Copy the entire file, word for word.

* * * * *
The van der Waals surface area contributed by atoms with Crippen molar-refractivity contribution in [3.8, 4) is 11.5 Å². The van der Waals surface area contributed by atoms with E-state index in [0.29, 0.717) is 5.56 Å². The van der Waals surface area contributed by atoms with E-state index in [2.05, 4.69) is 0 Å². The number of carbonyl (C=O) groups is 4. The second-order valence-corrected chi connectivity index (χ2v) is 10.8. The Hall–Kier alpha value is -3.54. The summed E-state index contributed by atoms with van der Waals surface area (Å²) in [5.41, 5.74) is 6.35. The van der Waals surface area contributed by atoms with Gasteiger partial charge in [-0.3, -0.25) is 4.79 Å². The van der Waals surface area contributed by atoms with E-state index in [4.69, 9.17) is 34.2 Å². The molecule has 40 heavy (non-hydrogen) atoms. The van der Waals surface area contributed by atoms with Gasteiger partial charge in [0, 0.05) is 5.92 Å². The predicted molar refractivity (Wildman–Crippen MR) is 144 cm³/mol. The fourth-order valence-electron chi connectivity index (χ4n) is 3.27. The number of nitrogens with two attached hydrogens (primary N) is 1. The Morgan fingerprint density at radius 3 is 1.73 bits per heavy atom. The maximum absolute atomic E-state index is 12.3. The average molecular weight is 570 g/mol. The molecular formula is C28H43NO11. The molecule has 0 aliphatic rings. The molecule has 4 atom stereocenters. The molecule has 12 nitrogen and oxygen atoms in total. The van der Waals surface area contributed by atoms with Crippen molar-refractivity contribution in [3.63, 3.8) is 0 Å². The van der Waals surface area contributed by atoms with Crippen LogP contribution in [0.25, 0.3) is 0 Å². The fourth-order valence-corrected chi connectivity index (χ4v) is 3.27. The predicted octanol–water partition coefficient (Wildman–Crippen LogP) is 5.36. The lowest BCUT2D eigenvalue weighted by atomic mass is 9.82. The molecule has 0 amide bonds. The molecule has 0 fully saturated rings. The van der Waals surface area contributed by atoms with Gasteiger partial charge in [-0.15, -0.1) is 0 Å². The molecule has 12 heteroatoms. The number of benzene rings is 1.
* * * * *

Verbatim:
The van der Waals surface area contributed by atoms with Crippen molar-refractivity contribution in [3.8, 4) is 11.5 Å². The van der Waals surface area contributed by atoms with E-state index in [0.29, 0.717) is 5.56 Å². The van der Waals surface area contributed by atoms with E-state index in [2.05, 4.69) is 0 Å². The number of carbonyl (C=O) groups is 4. The second-order valence-corrected chi connectivity index (χ2v) is 10.8. The Hall–Kier alpha value is -3.54. The summed E-state index contributed by atoms with van der Waals surface area (Å²) in [5.41, 5.74) is 6.35. The van der Waals surface area contributed by atoms with Gasteiger partial charge in [-0.3, -0.25) is 4.79 Å². The van der Waals surface area contributed by atoms with E-state index in [4.69, 9.17) is 34.2 Å². The molecule has 40 heavy (non-hydrogen) atoms. The van der Waals surface area contributed by atoms with Gasteiger partial charge in [0, 0.05) is 5.92 Å². The predicted molar refractivity (Wildman–Crippen MR) is 144 cm³/mol. The fourth-order valence-electron chi connectivity index (χ4n) is 3.27. The number of nitrogens with two attached hydrogens (primary N) is 1. The Morgan fingerprint density at radius 3 is 1.73 bits per heavy atom. The maximum absolute atomic E-state index is 12.3. The average molecular weight is 570 g/mol. The molecular formula is C28H43NO11. The molecule has 0 aliphatic rings. The molecule has 4 atom stereocenters. The molecule has 12 nitrogen and oxygen atoms in total. The van der Waals surface area contributed by atoms with Crippen molar-refractivity contribution in [3.63, 3.8) is 0 Å². The van der Waals surface area contributed by atoms with Crippen LogP contribution in [0.25, 0.3) is 0 Å². The fourth-order valence-corrected chi connectivity index (χ4v) is 3.27. The predicted octanol–water partition coefficient (Wildman–Crippen LogP) is 5.36. The lowest BCUT2D eigenvalue weighted by atomic mass is 9.82. The molecule has 0 amide bonds. The molecule has 0 fully saturated rings. The van der Waals surface area contributed by atoms with Gasteiger partial charge in [-0.15, -0.1) is 0 Å². The molecule has 12 heteroatoms. The number of benzene rings is 1.